San Francisco's First Automated Cafe Signals a Delicious, Terrifying Future
This week marks the debut of Eatsa, a quick-service quinoa bowl “unit” (as one owner called it) billing itself as San Francisco’s premiere “automated cafe.” I went there to get a taste of our robotic future.
Photo courtesy of Eatsa
People often muse on a future controlled by machines, but that is already well in motion here in the Bay Area, where hotels are employing robot butlers, Google and Tesla are putting driverless vehicles on the road, and apps that live every aspect of your life for you continue to proliferate. The rush to put an end to human contact is at a fever pitch around these parts, where a monied tech elite has the deep pockets to support increasingly absurd services.
Right on trend, this week marks the debut of Eatsa, a quick-service quinoa bowl "unit" (as one owner called it) billing itself as San Francisco's premiere "automated cafe."
I attended a media preview lunch at Eatsa last week to test out the concept before the doors officially opened. Pushing a button to summon an Uber ride to my door, I wondered how good automated food might be.
I realized it doesn't really matter, because as California inches towards a $15 per hour minimum wage, that's the direction we're headed in, starting with a people-free fast food world. Hell, that's already happening with one McDonald's location in SF (the one that hasn't been declared a public nuisance by the City Attorney for drug activity), which has instituted a kiosk for ordering customizable burgers under their "Create Your Taste" program.
Fortunately, I found out about three minutes after ordering my Eatsa bowl through a tablet equipped with a credit card reader (no cash accepted here) that automated food is quite tasty! And plentiful! My burrito bowl—loaded with grilled corn, quinoa, pinto beans, and asada-style slices of portabello mushroom—weighed about a pound and a half and cost $6.95. I couldn't eat it all in one sitting.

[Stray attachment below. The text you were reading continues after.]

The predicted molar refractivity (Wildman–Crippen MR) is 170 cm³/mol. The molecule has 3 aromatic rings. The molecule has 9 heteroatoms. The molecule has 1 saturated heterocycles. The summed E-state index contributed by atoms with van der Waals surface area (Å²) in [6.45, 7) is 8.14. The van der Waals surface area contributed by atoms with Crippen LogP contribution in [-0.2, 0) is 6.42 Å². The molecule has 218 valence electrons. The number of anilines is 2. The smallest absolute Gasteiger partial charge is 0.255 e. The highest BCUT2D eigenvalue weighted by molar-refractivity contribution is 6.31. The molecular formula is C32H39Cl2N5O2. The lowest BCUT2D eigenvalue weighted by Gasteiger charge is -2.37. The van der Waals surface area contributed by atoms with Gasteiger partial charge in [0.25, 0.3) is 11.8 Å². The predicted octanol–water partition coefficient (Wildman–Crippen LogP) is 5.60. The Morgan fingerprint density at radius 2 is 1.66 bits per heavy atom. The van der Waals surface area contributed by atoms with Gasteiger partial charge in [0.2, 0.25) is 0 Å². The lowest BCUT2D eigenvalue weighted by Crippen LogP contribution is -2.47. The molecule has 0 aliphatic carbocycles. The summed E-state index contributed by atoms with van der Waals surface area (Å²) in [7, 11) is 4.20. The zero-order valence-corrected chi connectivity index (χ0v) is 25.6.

I fetched my bowl from what Eatsa calls a "cubby," which looks like a microwave oven with a computer screen on the front. You go to the bank of cubbies and look for your name on the screen. When the order is almost up, the screen goes black, opens up a cute, cartoony peephole window, and then turns green with a check mark. You're instructed to double-tap the screen and the door opens up and out, with your compostable bowl of goodness waiting inside.
The whole place is much more reminiscent of an Apple store than a fast food franchise. The few employees on the floor who are there to assist, called "concierges," kind of have that Genius vibe. It feels sterile.
Everything went almost eerily well at Eatsa until the owners called time for a Q&A session and didn't want to answer any questions about actual human beings hiding behind the cubbies.
"Can we see the kitchen?" someone asked, making them visibly uncomfortable. Denied.
"How does it work back there?" inquired another, getting an answer that went off on a tangent and had little to do with the question.
This unnecessary evasiveness just made my whole brain go red as I imagined the sinister scenarios that could be going on back in that kitchen. What did they want to hide?
Maybe Oompa Loompas carried each grain one by one to fill the bowl and, like Willy Wonka's factory, trap doors in the floor await to banish the less-productive little ones to tea with Veruca Salt forever.
Or were there workers back there being whipped by robot overlords to dole the bowls in record time? There would have to be an awful lot of sound insulation to muffle their screams.
Rousing me from what had the potential to build into an increasingly more apocalyptic nightmare/panic attack, a third journalist asked, "Can you tell us how many people work back there, at least?"
Finally, we were told that five or six people might typically work a shift, but if we went back there today we'd see a lot more people because the media lunch was doubling as a training session.
To quell any odd feelings about using tablets instead of cashiers, Eatsa's argument is that it's more personal this way. The customer has more options, which will be remembered in the system when a credit card is used for the second time. They'll also be given recommendations based on dietary preferences or restrictions.
Look, not every restaurant has to have a visible, open kitchen, but are we excited to lose actual human interaction in order to eat more for the same rate? Many would probably say yes, if it tastes this good at this price.
Eatsa is currently building another unit in Los Angeles—and tomorrow, the world.
- THE FUTURE
- bay area
- grilled corn
- pinto beans